• Half of Generation Z rank social media as the No. 1 way they prefer to get news, whereas only 12% prefer to get news from network or cable TV. Conversely, 58% of Boomers say they prefer news on network or cable TV, and only 8% look to social media first for news stories.
  • While more people, across generations, go to social media for news, 67% don’t trust the news they see on these services.
  • For Generation Z, the top two activities on social media are listening to music, followed by playing video games.
  • Consumers are divided around the 2020 U.S. Presidential Election; 43% of respondents felt that social media companies did a good job managing misinformation, while conversely 44% of respondents felt that they could have done more.
  • Seventy-seven percent of respondents believe that the government must do more to regulate data collection and use.
  • Forty-five percent said they are willing to pay for social media if it didn’t collect their data.

Key quote
“It’s clear that consumers like the convenience of social media as a delivery platform for everything from entertainment to news, however they also want to trust that social media companies are committed to distributing truthful, reliable information while protecting their own personal data. By building trusted and equitable relationships with consumers that address the need for more transparency, agency, privacy and security, social media services can continue to build on their success as dependence on their platforms continues to grow.”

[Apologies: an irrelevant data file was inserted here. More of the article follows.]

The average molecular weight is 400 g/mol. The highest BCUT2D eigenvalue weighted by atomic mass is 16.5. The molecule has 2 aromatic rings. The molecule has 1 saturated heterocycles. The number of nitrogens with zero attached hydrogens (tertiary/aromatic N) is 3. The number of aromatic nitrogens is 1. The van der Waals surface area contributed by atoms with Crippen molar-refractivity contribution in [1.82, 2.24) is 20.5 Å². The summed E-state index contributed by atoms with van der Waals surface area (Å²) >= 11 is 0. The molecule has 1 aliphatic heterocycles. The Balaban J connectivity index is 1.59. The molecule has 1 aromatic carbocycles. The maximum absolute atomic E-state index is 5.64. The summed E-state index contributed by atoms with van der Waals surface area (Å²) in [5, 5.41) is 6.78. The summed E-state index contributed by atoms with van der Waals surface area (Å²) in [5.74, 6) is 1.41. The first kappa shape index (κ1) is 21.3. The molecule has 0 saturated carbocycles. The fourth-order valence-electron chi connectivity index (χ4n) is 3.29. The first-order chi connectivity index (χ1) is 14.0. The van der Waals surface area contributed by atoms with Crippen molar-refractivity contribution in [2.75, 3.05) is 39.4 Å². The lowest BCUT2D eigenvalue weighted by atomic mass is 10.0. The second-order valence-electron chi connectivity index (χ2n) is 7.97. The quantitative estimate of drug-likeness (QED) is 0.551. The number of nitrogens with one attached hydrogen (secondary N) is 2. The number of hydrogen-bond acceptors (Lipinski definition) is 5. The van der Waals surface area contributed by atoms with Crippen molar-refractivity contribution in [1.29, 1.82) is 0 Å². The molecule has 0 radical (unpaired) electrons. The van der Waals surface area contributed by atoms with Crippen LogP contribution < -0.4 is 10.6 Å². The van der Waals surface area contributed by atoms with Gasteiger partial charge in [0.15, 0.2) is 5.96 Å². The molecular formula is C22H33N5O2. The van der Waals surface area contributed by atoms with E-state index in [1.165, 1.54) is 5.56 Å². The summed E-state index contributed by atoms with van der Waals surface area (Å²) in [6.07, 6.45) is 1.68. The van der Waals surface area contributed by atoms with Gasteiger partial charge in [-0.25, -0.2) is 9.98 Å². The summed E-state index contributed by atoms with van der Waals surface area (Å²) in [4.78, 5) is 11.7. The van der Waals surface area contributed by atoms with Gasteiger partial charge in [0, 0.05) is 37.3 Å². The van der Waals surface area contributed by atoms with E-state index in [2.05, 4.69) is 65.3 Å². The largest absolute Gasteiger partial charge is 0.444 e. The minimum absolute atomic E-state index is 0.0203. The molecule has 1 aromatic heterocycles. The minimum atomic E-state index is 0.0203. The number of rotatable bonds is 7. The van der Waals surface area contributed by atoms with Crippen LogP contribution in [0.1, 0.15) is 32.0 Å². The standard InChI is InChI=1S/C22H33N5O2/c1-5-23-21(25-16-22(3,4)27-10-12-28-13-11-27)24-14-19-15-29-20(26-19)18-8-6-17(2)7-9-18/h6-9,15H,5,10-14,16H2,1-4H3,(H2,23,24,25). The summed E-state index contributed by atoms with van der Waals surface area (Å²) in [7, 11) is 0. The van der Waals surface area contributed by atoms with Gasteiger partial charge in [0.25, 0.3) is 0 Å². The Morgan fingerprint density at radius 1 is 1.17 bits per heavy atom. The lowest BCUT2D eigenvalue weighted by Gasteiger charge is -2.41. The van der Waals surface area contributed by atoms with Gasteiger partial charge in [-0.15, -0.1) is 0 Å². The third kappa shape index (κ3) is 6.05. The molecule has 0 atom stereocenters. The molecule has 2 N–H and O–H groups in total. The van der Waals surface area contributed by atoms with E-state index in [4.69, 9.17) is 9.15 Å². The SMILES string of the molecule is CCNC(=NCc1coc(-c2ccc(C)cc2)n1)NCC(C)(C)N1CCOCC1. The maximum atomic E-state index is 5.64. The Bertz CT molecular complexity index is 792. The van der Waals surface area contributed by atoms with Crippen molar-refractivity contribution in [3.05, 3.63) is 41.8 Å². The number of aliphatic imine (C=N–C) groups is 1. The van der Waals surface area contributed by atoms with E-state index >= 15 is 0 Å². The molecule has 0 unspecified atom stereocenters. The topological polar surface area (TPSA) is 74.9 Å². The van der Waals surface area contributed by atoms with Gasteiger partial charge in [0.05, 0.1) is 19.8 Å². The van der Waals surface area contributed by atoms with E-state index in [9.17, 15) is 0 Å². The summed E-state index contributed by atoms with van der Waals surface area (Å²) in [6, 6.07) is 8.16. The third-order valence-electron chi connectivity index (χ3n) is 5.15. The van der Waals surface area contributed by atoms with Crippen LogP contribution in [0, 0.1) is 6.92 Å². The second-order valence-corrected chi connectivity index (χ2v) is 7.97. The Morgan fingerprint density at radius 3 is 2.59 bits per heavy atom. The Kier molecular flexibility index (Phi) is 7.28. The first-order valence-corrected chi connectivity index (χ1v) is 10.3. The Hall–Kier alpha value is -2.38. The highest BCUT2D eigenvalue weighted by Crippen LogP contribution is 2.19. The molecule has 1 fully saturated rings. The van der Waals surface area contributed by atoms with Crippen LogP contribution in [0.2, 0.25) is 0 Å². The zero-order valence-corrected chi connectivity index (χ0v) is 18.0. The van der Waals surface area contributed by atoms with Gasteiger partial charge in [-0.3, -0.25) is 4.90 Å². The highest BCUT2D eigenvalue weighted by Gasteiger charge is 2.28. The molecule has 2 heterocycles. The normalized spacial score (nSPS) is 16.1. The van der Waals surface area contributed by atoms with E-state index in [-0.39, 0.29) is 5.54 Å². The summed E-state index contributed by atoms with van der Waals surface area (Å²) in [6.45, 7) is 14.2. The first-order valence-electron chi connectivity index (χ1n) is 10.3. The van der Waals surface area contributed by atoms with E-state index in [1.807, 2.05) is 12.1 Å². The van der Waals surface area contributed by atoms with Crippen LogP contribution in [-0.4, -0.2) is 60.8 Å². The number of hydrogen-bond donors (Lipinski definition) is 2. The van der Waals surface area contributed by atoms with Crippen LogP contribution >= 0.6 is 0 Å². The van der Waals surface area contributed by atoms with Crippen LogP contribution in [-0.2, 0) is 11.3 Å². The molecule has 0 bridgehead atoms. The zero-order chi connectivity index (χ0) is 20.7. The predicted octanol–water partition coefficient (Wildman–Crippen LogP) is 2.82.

Jana Arbanas , vice chairman, Deloitte LLP and U.S. telecom, media and entertainment sector leader

Advertising: Building block for some, barrier for others
As more consumers use advertising supported digital entertainment services, ad-related preferences and expectations around personalization and privacy vary across consumer segments and media. Some people welcome ads as a way to get more content while managing costs, building their own set of go-to services; others will do whatever they can to avoid advertising.

  • Forty percent of U.S. consumers note that they would prefer to pay $12 a month for a streaming video service with no ads, versus 60% of consumers who would accept some ads for a reduction in monthly subscription costs.
  • Forty-five percent of consumers agreed they would rather pay than have ads on their music streaming service. For Millennials, 67% say they would rather pay.